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Marco Huck retains title with unanimous decision over Ola Afolabi

200px-marco_huck_2008_mediumMarco Huck successfully defended his WBO cruiserweight title this afternoon by defeating Ola Afolabi on scores of 115-113, 115-113 and 116-112.  Bad Left Hook scored the fight 115-113 in favor of Huck.  As expected, Afolabi was extremely slippery all fight, and Huck had a hard time landing clean shots on the Nigerian-born, American-based Englishman. 

Most of the rounds in the fight played out very similarly - Ola would control the outside with his jab, and would land the occasional body shot, but three or four times a round, Huck would come forward with a flurry of powerful punches, exciting the crowd and occasionally scoring. Nearly every round, Afolabi threw more and landed more than Huck, but Huck threw the more powerful shots, and when they connected, they really seemed to snap Afolabi's head back.  Afolabi's best chance at victory probably came in the fifth round, where he had Huck on weak legs after a big right hand, but Huck was able to keep clinching until the end of the round and survive.  As the fight wore on, Huck more solidly grabbed the momentum, and Afolabi's punches lost a bit of their zip, which may have been the difference in the end.

Possibly not helping his cause, Afolabi also extended his reputation as a new clown prince of boxing, frequently shimmying, jumping, bouncing around, wiggling his shoulders, making faces to the crowd and, at one point, marching like a sousaphone player, in order to taunt and provoke his opponent.  Huck did not fall for most of these tricks, stuck to his plan, and was able to do just enough damage to come out with the legitimate win.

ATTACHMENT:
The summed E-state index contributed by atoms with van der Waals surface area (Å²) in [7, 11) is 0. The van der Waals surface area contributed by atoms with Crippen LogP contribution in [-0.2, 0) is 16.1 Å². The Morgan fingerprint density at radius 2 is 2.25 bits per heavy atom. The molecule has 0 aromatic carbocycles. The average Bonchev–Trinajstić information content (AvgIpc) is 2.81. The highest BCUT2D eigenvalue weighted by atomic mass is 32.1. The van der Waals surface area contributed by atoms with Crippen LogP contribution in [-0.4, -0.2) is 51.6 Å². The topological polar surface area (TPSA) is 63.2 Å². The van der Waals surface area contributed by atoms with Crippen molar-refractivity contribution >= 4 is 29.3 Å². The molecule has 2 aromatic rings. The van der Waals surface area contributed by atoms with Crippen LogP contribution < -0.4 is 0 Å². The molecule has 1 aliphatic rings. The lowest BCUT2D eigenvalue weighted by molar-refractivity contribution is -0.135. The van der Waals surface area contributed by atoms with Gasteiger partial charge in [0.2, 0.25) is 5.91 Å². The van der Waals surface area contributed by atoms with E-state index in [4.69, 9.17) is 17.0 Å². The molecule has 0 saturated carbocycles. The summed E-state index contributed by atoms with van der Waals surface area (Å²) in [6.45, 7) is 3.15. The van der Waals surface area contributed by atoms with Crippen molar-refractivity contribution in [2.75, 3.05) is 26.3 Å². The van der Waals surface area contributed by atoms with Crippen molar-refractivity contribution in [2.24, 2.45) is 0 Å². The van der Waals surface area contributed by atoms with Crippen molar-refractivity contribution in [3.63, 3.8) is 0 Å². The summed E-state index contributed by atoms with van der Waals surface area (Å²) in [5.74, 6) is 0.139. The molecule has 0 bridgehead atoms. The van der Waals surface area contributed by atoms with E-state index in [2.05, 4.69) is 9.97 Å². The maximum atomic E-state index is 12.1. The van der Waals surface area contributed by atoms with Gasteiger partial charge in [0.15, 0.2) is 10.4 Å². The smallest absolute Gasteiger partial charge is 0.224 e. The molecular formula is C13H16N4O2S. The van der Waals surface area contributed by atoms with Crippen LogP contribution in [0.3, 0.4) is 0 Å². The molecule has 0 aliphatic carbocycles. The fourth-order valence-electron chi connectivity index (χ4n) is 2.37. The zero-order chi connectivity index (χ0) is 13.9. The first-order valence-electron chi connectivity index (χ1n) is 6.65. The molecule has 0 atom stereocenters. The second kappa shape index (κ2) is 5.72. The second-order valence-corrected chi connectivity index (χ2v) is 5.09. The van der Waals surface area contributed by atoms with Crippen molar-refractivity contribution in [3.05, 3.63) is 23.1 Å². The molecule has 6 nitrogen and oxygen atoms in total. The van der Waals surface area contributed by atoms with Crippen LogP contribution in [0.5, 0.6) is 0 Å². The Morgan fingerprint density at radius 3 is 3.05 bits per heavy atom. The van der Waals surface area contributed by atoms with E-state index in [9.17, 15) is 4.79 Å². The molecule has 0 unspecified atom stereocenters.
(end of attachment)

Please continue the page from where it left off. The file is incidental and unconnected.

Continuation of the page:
After the fight, Afolabi said he didn't agree with the judges and thought he blocked or avoided most of Huck's shots, and complained that Huck fought dirty.  While that may be true, the fact of the matter is that when Huck did land clean, his shots were the more effective shots.  Visually, it also didn't help that he was often bouncing around on the ropes like a pinball when he was getting hit.  For Afolabi, it was a strong showing by the former career sparring partner that proves he belongs on a world stage.  For Huck, it was a solid defense that may help set up some bigger fights in the cruiserweight division.

On the undercard, Alexander Povetkin knocked out Leo Nolan in the third round of a stay-busy fight.  Povetkin started out slow, but after hurting Nolan a few times, he finally went for the kill near the end of the third round, knocking him down twice up against the ropes.  While it was a knockout officially, the referee ignored Nolan's corner walking into the ring to stop the bout, and Nolan just stayed on the ground to get the full 10-count.   It was the first fight he had taken with new trainer Teddy Atlas, and unfortunately, I didn't see much noticeable improvement in Povetkin's game.  He did come in looking a little less doughy than usual, but Leo Nolan was having no problems connecting with his jab, and if Leo Nolan can do it, then Wladimir Klitschko would have no problem with keeping him on the outside.

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